Illicit Antiquities linked to Islamic terrorists — Who’da thunk it?


It shouldn’t be news. I men­tioned the pos­sib­il­ity in 2005, and again late last year. When you buy unproven­anced antiquit­ies you don’t know who you’re buy­ing them from.

Now the Ashland Daily Tidings reports on the work by Matthew Bogdanos, which he says shows that the con­nec­tion between the trade in illi­cit antiquit­ies and Islamic insur­gents is undeni­able. Yes, you read that right. It turns out some mem­bers of Al-Qaeda are prone to crim­inal activity.

Despite that fair-play to Antonia Kimbell at the Art Loss Register who said that she’s seen no evid­ence of a dir­ect link. The way the Art Loss Register works is they check a data­base of illi­cit arte­facts. Obviously that means that someone needs to have registered an arte­fact as illi­cit, but that’s not a prob­lem so long as Al-Qaeda remem­ber to fill out the paperwork.

I went to look at David Gill’s blog to fact check the work­ings of the Art Loss Register because Kimbell’s com­ments seemed unfeas­ib­ily mor­onic. I can’t believe someone that cred­u­lous would be able to hold down a job at the Art Loss Register if it worked the way I described it. But it does, and David Gill is also blog­ging this story.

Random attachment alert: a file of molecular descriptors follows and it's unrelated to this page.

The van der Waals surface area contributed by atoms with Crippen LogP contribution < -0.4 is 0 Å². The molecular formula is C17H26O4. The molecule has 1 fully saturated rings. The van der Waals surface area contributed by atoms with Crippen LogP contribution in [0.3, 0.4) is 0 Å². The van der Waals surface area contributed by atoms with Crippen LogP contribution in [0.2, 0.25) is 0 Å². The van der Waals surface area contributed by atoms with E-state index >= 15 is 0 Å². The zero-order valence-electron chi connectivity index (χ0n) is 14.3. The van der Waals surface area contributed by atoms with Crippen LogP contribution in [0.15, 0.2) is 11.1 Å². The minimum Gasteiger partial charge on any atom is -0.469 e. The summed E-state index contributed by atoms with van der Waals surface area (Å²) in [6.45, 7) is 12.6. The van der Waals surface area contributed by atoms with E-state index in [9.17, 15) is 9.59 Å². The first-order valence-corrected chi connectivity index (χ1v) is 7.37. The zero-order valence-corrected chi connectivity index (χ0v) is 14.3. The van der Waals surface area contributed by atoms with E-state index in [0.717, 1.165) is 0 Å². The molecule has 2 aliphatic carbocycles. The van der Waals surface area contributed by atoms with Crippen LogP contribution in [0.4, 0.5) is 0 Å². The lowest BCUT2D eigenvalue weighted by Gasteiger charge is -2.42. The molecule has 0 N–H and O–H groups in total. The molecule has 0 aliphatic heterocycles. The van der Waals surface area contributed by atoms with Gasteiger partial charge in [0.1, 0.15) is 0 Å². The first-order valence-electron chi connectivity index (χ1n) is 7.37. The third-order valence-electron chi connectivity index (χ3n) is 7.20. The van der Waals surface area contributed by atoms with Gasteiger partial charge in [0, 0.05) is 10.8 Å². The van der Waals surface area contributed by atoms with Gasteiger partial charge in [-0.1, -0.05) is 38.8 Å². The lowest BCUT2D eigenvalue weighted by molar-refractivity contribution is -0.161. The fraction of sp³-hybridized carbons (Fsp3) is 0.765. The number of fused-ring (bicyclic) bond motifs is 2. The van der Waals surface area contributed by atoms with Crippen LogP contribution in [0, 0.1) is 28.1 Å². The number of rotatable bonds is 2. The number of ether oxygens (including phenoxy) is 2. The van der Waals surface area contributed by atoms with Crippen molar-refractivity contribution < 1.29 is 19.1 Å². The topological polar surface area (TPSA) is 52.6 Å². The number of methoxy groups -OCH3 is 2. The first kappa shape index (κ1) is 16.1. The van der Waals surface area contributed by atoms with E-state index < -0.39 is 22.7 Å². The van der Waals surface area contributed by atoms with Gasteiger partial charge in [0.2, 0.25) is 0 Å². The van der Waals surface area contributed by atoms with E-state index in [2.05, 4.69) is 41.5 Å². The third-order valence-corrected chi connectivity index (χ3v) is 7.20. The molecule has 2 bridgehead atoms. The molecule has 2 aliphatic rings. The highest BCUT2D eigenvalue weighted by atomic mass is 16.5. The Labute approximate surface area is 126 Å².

There’s a lot of things I’d like to see hap­pen with the Iraqi occu­pa­tion. One is that I’d like to see UK and US gov­ern­ments sup­port our sol­diers by mak­ing it harder for ‘art col­lect­ors’ to fund the enemy. If you’d like to read more about how you can fund the killing of British and American sol­diers and pick up a nice antiquity into the bar­gain then you can read Looting Matters, Illicit Cultural Property and Safe Corner.

Sympathy for the Art Collectors


There’s an odd story on the Independent’s web­site today. It seems University College, London may have been hous­ing hun­dreds of arte­facts illeg­ally expor­ted from Iraq. It’s con­tro­ver­sial not because of UCL’s acquis­i­tion of the pots, but for their reac­tion after it was sug­ges­ted that these may be illi­cit materials.